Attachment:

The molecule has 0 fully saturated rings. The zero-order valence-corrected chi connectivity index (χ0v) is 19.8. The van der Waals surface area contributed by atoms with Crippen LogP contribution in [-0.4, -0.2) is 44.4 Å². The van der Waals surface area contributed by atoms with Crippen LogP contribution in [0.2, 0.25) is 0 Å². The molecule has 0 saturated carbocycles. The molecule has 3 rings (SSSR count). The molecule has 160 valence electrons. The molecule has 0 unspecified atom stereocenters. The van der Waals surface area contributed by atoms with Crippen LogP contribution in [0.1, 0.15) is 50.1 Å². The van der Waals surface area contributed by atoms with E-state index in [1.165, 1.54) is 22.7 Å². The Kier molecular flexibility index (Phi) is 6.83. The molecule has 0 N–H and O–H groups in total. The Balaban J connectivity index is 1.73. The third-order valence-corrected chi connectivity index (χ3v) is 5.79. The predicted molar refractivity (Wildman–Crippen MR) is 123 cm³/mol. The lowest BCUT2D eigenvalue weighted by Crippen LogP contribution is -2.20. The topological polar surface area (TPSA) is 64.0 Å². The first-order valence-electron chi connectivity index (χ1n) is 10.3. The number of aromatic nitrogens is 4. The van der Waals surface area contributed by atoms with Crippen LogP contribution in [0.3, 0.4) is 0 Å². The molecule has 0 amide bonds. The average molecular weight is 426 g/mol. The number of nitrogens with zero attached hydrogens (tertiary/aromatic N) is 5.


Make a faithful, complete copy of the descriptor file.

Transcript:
The molecule has 0 fully saturated rings. The zero-order valence-corrected chi connectivity index (χ0v) is 19.8. The van der Waals surface area contributed by atoms with Crippen LogP contribution in [-0.4, -0.2) is 44.4 Å². The van der Waals surface area contributed by atoms with Crippen LogP contribution in [0.2, 0.25) is 0 Å². The molecule has 0 saturated carbocycles. The molecule has 3 rings (SSSR count). The molecule has 160 valence electrons. The molecule has 0 unspecified atom stereocenters. The van der Waals surface area contributed by atoms with Crippen LogP contribution in [0.1, 0.15) is 50.1 Å². The van der Waals surface area contributed by atoms with E-state index in [1.165, 1.54) is 22.7 Å². The Kier molecular flexibility index (Phi) is 6.83. The molecule has 0 N–H and O–H groups in total. The Balaban J connectivity index is 1.73. The third-order valence-corrected chi connectivity index (χ3v) is 5.79. The predicted molar refractivity (Wildman–Crippen MR) is 123 cm³/mol. The lowest BCUT2D eigenvalue weighted by Crippen LogP contribution is -2.20. The topological polar surface area (TPSA) is 64.0 Å². The first-order valence-electron chi connectivity index (χ1n) is 10.3. The number of aromatic nitrogens is 4. The van der Waals surface area contributed by atoms with Crippen LogP contribution in [0.3, 0.4) is 0 Å². The molecule has 0 amide bonds. The average molecular weight is 426 g/mol. The number of nitrogens with zero attached hydrogens (tertiary/aromatic N) is 5.